It has been three months. You've been using your new printer without a second thought, perhaps even impressed with the quality you are getting for your (so-far) small investment. Cool.

Huh? What's that blinking light? Oh, you are out of ink. Eh, no big deal. You'll just go get some more.

For fifty-freaking-dollars. Or maybe just $16, for one of the three color cartridges your printer uses. Don't even ask about the price for the black cartridge. Oh, you're out of blue (technically cyan) ink but only want to use yellow, or even just black? Too bad. Your printer won't let you. You have to go buy one so you can print and not use it.

But you're smart, and you've heard about having your ink cartridge refilled for much less than buying them brand new. So, you won't have to pay as much for that color cartridge you don't need. And this is true, you won't, and refilling does work (see below), but you will be made to jump through flaming hoops and walk across fiery coals to get your printer to cooperate.

Here's the deal: the aforementioned situations are some of the ways consumers encounter ploys large printer manufacturers (HP, Brother, Epson, Lexmark, Dell, and Canon) use to increase their revenue and get more money out of you. Business is business, I suppose, but it really drives me nuts. People don't see the value in educating themselves about printers, the cartridges, how the technology works, or what exactly they are paying for, so it is particularly easy to take advantage of these buyers -- and they do.

Here are a few concrete, concise, practical and useable nuggets of information about the home printer market that will directly help you maximize your buying power, and undercut those jerks:

  • Ink vs. Toner: There are two types of printers/copiers/fax machines/etc. made and marketed to home or small office users, the difference being in the substance used to put the words and images on the paper. Ink is a fast-drying liquid and toner is a super-fine powder "fused' to the page. The latter are usually known as "laserjet" or laser printers. Almost every other kind (officejet, deskjet, photosmart, inkjet, etc.) use ink. Toner is vastly more economical and delightfully less difficult, if you are only going to need to print in black. Students, people with modest proffesional printing needs, and those not intending to print pictures are generally going to benefit and SAVE way more by using all black laser printers (color laser printers get expensive due to the fantastic quality; not generally worth it for the average consumer). Laser printers have a higher upfront cost, but the output per dollar is far better. However, for those of you printing pictures of the grandkids or who print very infrequently, ink is a cheap route for color printing and the upfront cost is much less. So if you don't think you will be printing more than a few times a year, ink is the way to go. Posts to come on this.
  • Refilling WORKS: Having your ink cartridges refilled, or buying already refilled (also known as "remanufactured") cartridges does work. It works. Refilling works. Ok, you get it. But it works. There is legislation in place that forbids these large printer companies from essentially monopolizing the ink cartridge industry by preventing the use of refills. Now, that's not to say you won't have to click an "OK" or "Continue Printing" button ten times, and be mindful that there are certain exceptions/technicalities (basically, these companies exploiting loopholes), but refilling works and results in remarkable savings. This applies to ink and especially toner. Cartridge World is the leader in refilling, but big chains like Staples, Walgreen's, and even K-mart have entered this market. Refills DO NOT void your printer warranty, yield comparable quality and pages, and are simply bogged down by a stigma generated by, you guessed it, the large printer companies. Refills will require more patience, and can have some hiccups, but are not the counterfeiting evil these large companies purport them as. Posts to come on this (and just about everything...).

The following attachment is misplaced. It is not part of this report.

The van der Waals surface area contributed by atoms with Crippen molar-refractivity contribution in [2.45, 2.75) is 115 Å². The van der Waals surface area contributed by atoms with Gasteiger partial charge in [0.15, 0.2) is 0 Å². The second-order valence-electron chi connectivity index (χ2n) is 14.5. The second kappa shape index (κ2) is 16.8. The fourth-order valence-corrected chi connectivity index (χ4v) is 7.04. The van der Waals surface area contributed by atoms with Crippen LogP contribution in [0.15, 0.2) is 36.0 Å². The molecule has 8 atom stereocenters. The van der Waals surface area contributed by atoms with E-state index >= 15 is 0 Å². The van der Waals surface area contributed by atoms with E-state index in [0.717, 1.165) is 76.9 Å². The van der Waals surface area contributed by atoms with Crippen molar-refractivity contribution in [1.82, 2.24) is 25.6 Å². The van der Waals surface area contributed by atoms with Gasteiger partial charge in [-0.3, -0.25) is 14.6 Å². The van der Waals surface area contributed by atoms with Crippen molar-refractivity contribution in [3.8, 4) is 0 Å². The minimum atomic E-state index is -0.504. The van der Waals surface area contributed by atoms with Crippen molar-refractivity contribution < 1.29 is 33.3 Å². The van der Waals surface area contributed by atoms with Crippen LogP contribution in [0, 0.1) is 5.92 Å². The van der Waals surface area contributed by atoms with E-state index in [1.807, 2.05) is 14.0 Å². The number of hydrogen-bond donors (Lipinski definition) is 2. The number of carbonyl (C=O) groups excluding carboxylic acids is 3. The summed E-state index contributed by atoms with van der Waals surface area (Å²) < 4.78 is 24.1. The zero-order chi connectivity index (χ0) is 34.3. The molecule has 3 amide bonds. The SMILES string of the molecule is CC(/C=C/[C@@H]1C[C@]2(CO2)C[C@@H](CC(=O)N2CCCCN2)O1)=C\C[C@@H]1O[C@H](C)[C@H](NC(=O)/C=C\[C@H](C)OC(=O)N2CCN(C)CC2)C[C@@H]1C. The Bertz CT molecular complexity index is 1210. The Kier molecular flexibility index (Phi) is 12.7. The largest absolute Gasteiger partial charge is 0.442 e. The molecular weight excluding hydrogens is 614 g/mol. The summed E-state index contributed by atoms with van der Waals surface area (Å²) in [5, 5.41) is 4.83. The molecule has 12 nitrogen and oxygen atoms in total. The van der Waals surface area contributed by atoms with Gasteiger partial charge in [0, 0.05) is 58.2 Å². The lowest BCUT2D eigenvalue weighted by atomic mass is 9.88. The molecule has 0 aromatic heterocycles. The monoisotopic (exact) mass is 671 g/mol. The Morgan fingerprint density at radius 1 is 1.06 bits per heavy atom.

• Various Tips: Always consider the price and style of the cartridges the printer you want to buy takes, especially with ink. Honestly, forget about the printer. There are only so many features they can have -- the cartridges are what you will buy over and over. As with anything, ten mins of researching the ink quantities of the cartridges can save you lots. Beware of cheap printers, or really, really good deals on a printer: replacing the cartridges will often delay your retirement, hence the low price of the printer. There is no one company that is any cheaper or better than any other, though I have no problem stating that Lexmark is particularly expensive with absolutley no added benefit. As for the rest, per dollar they are practically the same. The more you pay for a cartridge, the more ink or toner inside, and that is almost proportionate for every cartridge and across every brand.

I will have more posts coming expanding on these issues. However, keep this in mind and I guarantee you will make an optimal purchasing choice.